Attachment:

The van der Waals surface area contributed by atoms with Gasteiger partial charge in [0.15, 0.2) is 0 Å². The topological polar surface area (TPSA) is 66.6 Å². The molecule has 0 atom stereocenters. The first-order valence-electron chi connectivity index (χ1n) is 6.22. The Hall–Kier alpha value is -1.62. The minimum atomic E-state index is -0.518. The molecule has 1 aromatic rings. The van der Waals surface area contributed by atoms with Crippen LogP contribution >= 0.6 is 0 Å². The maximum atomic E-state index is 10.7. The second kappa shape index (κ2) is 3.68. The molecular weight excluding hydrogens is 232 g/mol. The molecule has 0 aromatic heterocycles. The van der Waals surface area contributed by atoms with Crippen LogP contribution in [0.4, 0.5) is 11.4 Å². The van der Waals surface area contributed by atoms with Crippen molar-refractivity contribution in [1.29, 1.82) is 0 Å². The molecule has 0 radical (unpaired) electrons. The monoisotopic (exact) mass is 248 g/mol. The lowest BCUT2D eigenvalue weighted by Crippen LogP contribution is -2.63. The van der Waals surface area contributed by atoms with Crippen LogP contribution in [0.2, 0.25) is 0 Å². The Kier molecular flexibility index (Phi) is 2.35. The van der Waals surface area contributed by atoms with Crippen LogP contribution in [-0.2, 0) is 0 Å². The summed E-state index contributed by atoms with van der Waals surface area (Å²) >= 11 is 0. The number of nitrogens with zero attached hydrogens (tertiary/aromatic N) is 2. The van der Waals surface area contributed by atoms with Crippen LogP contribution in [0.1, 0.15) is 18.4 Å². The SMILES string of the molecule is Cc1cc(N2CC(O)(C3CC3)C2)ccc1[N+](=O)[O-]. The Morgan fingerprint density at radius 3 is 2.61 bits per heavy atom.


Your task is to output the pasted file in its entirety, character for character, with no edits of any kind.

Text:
The van der Waals surface area contributed by atoms with Gasteiger partial charge in [0.15, 0.2) is 0 Å². The topological polar surface area (TPSA) is 66.6 Å². The molecule has 0 atom stereocenters. The first-order valence-electron chi connectivity index (χ1n) is 6.22. The Hall–Kier alpha value is -1.62. The minimum atomic E-state index is -0.518. The molecule has 1 aromatic rings. The van der Waals surface area contributed by atoms with Crippen LogP contribution >= 0.6 is 0 Å². The maximum atomic E-state index is 10.7. The second kappa shape index (κ2) is 3.68. The molecular weight excluding hydrogens is 232 g/mol. The molecule has 0 aromatic heterocycles. The van der Waals surface area contributed by atoms with Crippen LogP contribution in [0.4, 0.5) is 11.4 Å². The van der Waals surface area contributed by atoms with Crippen molar-refractivity contribution in [1.29, 1.82) is 0 Å². The molecule has 0 radical (unpaired) electrons. The monoisotopic (exact) mass is 248 g/mol. The lowest BCUT2D eigenvalue weighted by Crippen LogP contribution is -2.63. The van der Waals surface area contributed by atoms with Crippen LogP contribution in [0.2, 0.25) is 0 Å². The Kier molecular flexibility index (Phi) is 2.35. The van der Waals surface area contributed by atoms with Crippen LogP contribution in [-0.2, 0) is 0 Å². The summed E-state index contributed by atoms with van der Waals surface area (Å²) >= 11 is 0. The number of nitrogens with zero attached hydrogens (tertiary/aromatic N) is 2. The van der Waals surface area contributed by atoms with Crippen LogP contribution in [0.1, 0.15) is 18.4 Å². The SMILES string of the molecule is Cc1cc(N2CC(O)(C3CC3)C2)ccc1[N+](=O)[O-]. The Morgan fingerprint density at radius 3 is 2.61 bits per heavy atom.